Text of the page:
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Unravelling Exercise Training Effects on the Brain

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  • Full or part time
    Dr R M Ichiyama
    Dr J. Kwok
    Dr G N Askew
  • Application Deadline
    No more applications being accepted
  • Competition Funded PhD Project (European/UK Students Only)
    Competition Funded PhD Project (European/UK Students Only)

Project Description

Exercise training is known to have several beneficial effects in both health and disease states. The beneficial effects of exercise training on the brain have been linked to improvements in learning, memory, attention and several other emotional parameters such as alleviating the effects of depression. It has been known that the mechanisms by which exercise affects the brain include changes in levels of neurotrophic factors such as neurotrophin-3 and brain derived neurotrophic factor. These factors promote several neural plasticity events in the brain, such as neurogenesis, increased dendritic arborisation and synaptic efficacy. We recently found that voluntary exercise also regulates the activity of proteins which are known to prevent plasticity, i.e., inhibitory factors. In this PhD project we will investigate a number of new candidates and how they affect different areas of the brain. Parameters of exercise training (e.g., intensity, duration, mode, etc.) will be carefully investigated and their effects on the brain will be determined using several different methods using an animal model. Neural anatomical tracing, histology, immuno-, enzymatic- and protein assays will be used to quantify changes in plasticity inhibiting factors. Pharmacological and gene manipulation assays (CRISPR, AAV vectors, etc.) will be used to test specific mechanisms.

Funding Notes

4 year studentship, covering fees and stipend at RCUK level (£14,553 for 2017-18).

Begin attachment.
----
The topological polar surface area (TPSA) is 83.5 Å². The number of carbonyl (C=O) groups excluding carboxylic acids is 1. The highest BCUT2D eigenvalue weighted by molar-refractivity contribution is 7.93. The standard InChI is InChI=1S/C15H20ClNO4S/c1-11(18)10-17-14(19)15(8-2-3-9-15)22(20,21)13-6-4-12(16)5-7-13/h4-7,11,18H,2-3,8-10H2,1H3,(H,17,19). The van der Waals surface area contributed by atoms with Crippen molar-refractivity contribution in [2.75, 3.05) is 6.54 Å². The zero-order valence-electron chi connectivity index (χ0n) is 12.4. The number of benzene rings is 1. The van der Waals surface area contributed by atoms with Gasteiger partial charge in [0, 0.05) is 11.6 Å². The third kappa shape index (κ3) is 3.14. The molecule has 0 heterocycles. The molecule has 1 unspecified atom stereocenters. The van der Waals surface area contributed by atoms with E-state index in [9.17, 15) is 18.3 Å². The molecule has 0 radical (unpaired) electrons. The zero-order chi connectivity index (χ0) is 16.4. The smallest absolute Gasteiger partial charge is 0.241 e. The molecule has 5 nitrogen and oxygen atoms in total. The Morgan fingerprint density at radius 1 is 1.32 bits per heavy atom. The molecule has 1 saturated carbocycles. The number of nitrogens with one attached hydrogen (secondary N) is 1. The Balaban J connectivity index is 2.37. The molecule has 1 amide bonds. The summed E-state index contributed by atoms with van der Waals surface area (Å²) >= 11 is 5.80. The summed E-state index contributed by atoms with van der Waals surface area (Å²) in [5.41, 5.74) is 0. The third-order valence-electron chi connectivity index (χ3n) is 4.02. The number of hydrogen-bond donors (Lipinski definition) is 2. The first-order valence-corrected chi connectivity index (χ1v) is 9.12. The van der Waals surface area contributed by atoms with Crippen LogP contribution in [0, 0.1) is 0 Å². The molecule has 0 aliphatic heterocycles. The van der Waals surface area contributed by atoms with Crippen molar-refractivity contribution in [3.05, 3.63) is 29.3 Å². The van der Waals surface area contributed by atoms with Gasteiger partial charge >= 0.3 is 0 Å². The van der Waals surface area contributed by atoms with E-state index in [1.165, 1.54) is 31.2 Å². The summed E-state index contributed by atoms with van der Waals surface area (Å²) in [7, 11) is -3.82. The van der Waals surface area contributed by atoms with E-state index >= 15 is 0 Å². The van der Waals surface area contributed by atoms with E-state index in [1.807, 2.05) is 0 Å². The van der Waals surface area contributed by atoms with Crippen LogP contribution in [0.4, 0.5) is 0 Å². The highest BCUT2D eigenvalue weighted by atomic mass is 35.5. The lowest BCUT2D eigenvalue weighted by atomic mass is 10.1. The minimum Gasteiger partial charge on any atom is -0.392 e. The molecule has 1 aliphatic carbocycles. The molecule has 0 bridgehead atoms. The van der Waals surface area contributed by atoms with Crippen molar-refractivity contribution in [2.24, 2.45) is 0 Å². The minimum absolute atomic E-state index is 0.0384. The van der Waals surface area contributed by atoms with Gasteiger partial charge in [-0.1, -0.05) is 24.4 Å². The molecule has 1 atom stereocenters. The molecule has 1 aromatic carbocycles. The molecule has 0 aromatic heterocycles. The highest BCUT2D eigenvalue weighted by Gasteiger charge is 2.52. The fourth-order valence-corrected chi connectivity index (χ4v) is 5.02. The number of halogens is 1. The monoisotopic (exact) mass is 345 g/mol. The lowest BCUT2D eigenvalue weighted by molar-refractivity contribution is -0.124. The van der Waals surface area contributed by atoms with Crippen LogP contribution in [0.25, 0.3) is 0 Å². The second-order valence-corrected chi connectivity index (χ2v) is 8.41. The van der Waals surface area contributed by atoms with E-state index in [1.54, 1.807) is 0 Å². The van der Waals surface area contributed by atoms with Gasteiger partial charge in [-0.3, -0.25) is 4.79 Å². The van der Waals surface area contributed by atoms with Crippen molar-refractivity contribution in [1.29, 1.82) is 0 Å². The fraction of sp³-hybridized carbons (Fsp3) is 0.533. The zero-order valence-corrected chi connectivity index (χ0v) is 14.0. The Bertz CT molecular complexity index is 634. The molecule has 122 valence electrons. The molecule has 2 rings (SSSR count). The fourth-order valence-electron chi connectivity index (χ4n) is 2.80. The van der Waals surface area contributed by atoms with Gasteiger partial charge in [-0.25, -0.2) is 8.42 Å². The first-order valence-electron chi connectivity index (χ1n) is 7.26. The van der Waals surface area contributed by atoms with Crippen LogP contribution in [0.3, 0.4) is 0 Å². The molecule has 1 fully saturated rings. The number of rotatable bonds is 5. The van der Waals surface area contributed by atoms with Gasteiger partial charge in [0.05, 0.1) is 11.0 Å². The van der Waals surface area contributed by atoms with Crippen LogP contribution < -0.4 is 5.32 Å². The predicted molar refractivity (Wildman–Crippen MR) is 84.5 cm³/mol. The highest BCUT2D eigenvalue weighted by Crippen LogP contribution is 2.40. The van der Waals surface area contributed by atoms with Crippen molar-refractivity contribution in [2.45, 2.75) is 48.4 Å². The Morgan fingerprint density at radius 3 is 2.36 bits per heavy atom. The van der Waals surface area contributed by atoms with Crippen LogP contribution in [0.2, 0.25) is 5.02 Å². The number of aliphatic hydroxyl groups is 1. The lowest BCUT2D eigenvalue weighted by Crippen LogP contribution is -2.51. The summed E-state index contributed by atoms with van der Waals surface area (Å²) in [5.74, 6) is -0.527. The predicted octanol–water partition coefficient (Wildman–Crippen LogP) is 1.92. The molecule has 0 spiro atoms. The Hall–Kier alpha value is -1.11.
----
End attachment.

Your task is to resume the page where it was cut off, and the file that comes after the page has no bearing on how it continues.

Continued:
The PhD will start in Oct 2017. Applicants should have, or be expecting to receive, a 2.1 Hons degree in a relevant subject.

As part of the studentship the successful candidate will be required to undertake a minimum of 120 hours Sports and Exercise Sciences demonstrating per annum. The studentship would therefore suit candidates with an interest in teaching.

Please apply online here, including CV and references (we don't require a research proposal): https://studentservices.leeds.ac.uk/pls/banprod/bwskalog_uol.P_DispLoginNon
The PhD is based in the Faculty of Biological Sciences.

References

Ichiyama:
Smith CC, Mauricio R, Nobre L, Marsh B, Wüst RC, Rossiter HB & Ichiyama RM Differential regulation of perineuronal nets in the brain and spinal cord with exercise training. Brain Research Bulletin (2015) 111C:20-26.

Murphy MN, Ichiyama RM, Iwamoto GA, Mitchell JH & Smith SA. Exercise pressor reflex function following acute hemi-section of the spinal cord in cats. Frontiers in Physiology (2013) ;4:3.

D. Wang, R.M.Ichiyama, R.Zhao, M. Andrews & J. Fawcett. Chondroitinase combined with rehabilitation promotes recovery of forelimb function in rats with chronic spinal cord injury. Journal of Neuroscience (2011), 31(25): 9332-9344.

R. M. Ichiyama, J. Broman, R.R. Roy, H. Zhong, V. R. Edgerton & L.A. Havton. Locomotor Training Maintains Normal Inhibitory Influence on Both Alpha- and Gamma-Motoneurons after Neonatal Spinal Cord Transection. Journal of Neuroscience (2011), 31(1): 26-33.

Kwok:
Sorg BA, Berretta S, Blacktop JM, Fawcett JW, Kitagawa H, Kwok JC, Miquel M. Casting a Wide Net: Role of Perineuronal Nets in Neural Plasticity. J Neurosci. 2016 Nov 9;36(45):11459-11468

Tyzack GE, Sitnikov S, Barson D, Adams-Carr KL, Lau NK,Kwok JC, Zhao C, Franklin RJ, Karadottir RT, Fawcett JW, Lakatos A. Astrocyte response to motor neuron injury promotes structural synaptic plasticity via STAT3-regulated TSP-1 expression. Nat Commun. 2014 Jul 11;5:4294.

Kwok JC, Yuen YL, Lau WK, Zhang FX, Fawcett JW, Chan YS, Shum DK. Chondroitin sulfates in the developing rat hindbrain confine commissural projections of vestibular nuclear neurons. Neural Dev. 2012 Feb 3;7:6.

Lin R, Rosahl TW, Whiting PJ, Fawcett JW,Kwok JC. 6-Sulphated chondroitins have a positive influence on axonal regeneration. PLoS One. 2011;6(7):e21499.

Askew:
McFarlane, L.A., Altringham, J.D. and Askew, G.N. Intra-specific variation in wing morphology and its impact on takeoff performance in blue tits (Cyanistes caeruleus) during escape flights J. Exp. Biol. 219 1369-1377, 2016
Askew, G.N. The elaborate plumage in peacocks is not such a drag. J. Exp. Biol. 217, 3237-3241. 2014.
Holt, N.C., Roberts, T.J. and Askew, G.N. The energetic benefits of tendon springs in running: is the reduction of muscle work important? J. Exp. Biol. 217, 4365-4371. 2014.
Holt, N.C. and Askew, G.N. Locomotion on a slope: metabolic energy use, behavioural adaptations and the implications for route selection. J. Exp. Biol. 215, 2545-2550. 2012.

How good is research at University of Leeds in Biological Sciences?

FTE Category A staff submitted: 60.90

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